My work is abstract and I often use the same shapes again and again in different works as well as the same elements or materials again and again, almost the same way you would use letters of the alphabet or words. Pictographic scripts like hieroglyphs are something I think of as well as alphabets of different origins than my own. Looking at these different systems (alphabets) and not understanding them but still appreciate the form of each letter as well as the whole system which they belong to is what I find interesting. The materials I work with also refer to historic eras of art and culture in central Europe. When I use linoleum, it´s a material that´s part of my everyday here in Iceland, I see it in school buildings, hospitals, offices and apartment buildings. It´s a material made to mimic various colored marble and natural stone. When I use it within my work I feel like I´m combining the two worlds; my own mundane reality and at the same time hinting toward the great marble and historic stone buildings of Europe. It´s a nod toward a classical era when the material of the sculptor was marble and stone but for me, a young contemporary artist working in Iceland it´s linoleum, grout and rocks I find on the ground.
Are there any artists that have had a special influence on your own work?
I´m a huge fan of Carol Bove. I remember walking into her exhibition at David Zwirner in New York a few years ago and all I could think was I don´t need to sleep or eat ever again, I can just live here and look at these works forever. Alicja Kwade also inspires me, as well as Andreas Eriksson, Gedi Sibony, Landon Metz and all of them have influenced my work at different times. However, Isamu Nuguchi is an endless source of inspiration.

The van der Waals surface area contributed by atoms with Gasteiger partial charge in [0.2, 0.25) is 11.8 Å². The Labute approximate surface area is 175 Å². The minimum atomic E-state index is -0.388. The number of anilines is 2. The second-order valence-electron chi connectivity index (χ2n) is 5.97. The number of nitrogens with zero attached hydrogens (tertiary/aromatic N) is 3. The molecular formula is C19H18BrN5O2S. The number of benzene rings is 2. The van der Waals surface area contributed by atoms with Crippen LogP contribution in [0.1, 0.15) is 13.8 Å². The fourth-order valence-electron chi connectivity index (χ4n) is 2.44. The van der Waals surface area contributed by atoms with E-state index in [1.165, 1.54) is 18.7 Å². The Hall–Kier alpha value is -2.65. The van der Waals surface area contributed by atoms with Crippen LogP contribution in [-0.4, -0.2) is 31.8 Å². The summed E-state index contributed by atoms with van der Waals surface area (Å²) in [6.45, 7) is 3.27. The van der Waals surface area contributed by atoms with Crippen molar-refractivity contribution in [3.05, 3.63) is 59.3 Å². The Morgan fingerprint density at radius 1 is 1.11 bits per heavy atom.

Let´s turn the talk towards your crowd. How do you communicate with your audience?
I use Instagram to post images of my artwork. I seldom talk directly to the audience but I use Instagram story to show behind the scenes, what I´m doing in the studio or when I´m installing an exhibition. Every now and then I also post photos or videos that show family life and life outside of the studio. I don´t really make a strict separation between art and life and I think people appreciate that and are able to create a more personal connection between the audience and the artist.
"When you don´t understand what is being said you have to read into everything else; the tone, the gestures, the silences and try to read between the lines. Part of my art practice is based on this feeling, of not understanding."
Congratulations on your recent exhibition at Norr11 in Reykjavik. Can you tell us about the exhibition in a few words?
The exhibition title translates as Stone-Writing and refers to the alphabetical thoughts and connections to writings and different systems of communicating messages. I´m exhibiting 12 paintings (I could also call them reliefs). They are made of grout that I spread over a plate, I then make a drawing, cutting into the grout with a knife. I then fasten stones and/or linoleum cut-outs in it and when the grout has dried I paint and draw on the surface. The 13th painting is a 150×100 cm aquarelle painting of various shapes orderly spread over the paper.
There is a clear reference to architecture in your work. Do you have any specific dream exhibition space?
One day I would love to exhibit my work in a beautiful old palace somewhere in Europe.
By any measure it is safe to say that this year has been turmulus, what are your plans for 2021?
2020 was a strange year for me, I was coming out of maternity leave and it took me some time to find a new balance between work and family. In December , last year, the exhibition Stone-Writing opened in Norr11 and in 2021 I have two exhibitions planned that I´m very excited about.